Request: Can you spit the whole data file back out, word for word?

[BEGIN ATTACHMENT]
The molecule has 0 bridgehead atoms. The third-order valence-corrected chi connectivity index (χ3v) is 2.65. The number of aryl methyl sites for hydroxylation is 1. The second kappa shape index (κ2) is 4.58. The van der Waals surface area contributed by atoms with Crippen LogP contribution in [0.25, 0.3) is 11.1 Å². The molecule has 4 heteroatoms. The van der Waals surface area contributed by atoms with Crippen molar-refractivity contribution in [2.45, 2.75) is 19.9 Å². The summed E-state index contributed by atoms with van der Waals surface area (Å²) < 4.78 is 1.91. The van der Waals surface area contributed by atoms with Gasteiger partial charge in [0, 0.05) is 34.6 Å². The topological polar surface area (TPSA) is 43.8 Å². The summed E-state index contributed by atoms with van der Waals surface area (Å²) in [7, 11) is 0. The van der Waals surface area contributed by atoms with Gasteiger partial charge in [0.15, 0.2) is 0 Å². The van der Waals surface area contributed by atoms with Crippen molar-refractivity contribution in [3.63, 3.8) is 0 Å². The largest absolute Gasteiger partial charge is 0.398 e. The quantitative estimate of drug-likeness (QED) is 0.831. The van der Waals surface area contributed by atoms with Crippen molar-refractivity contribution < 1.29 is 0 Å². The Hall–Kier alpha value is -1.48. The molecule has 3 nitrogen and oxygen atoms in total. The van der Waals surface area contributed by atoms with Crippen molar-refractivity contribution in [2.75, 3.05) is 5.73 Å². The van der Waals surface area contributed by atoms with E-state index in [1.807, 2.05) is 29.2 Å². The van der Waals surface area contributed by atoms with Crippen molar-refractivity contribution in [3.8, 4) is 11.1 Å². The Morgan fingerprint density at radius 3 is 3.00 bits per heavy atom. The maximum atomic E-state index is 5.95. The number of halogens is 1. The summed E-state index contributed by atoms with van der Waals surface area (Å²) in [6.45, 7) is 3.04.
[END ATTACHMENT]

The molecule has 0 bridgehead atoms. The third-order valence-corrected chi connectivity index (χ3v) is 2.65. The number of aryl methyl sites for hydroxylation is 1. The second kappa shape index (κ2) is 4.58. The van der Waals surface area contributed by atoms with Crippen LogP contribution in [0.25, 0.3) is 11.1 Å². The molecule has 4 heteroatoms. The van der Waals surface area contributed by atoms with Crippen molar-refractivity contribution in [2.45, 2.75) is 19.9 Å². The summed E-state index contributed by atoms with van der Waals surface area (Å²) < 4.78 is 1.91. The van der Waals surface area contributed by atoms with Gasteiger partial charge in [0, 0.05) is 34.6 Å². The topological polar surface area (TPSA) is 43.8 Å². The summed E-state index contributed by atoms with van der Waals surface area (Å²) in [7, 11) is 0. The van der Waals surface area contributed by atoms with Gasteiger partial charge in [0.15, 0.2) is 0 Å². The van der Waals surface area contributed by atoms with Crippen molar-refractivity contribution in [3.63, 3.8) is 0 Å². The largest absolute Gasteiger partial charge is 0.398 e. The quantitative estimate of drug-likeness (QED) is 0.831. The van der Waals surface area contributed by atoms with Crippen molar-refractivity contribution < 1.29 is 0 Å². The Hall–Kier alpha value is -1.48. The molecule has 3 nitrogen and oxygen atoms in total. The van der Waals surface area contributed by atoms with Crippen molar-refractivity contribution in [2.75, 3.05) is 5.73 Å². The van der Waals surface area contributed by atoms with E-state index in [1.807, 2.05) is 29.2 Å². The van der Waals surface area contributed by atoms with Crippen molar-refractivity contribution in [3.8, 4) is 11.1 Å². The Morgan fingerprint density at radius 3 is 3.00 bits per heavy atom. The maximum atomic E-state index is 5.95. The number of halogens is 1. The summed E-state index contributed by atoms with van der Waals surface area (Å²) in [6.45, 7) is 3.04.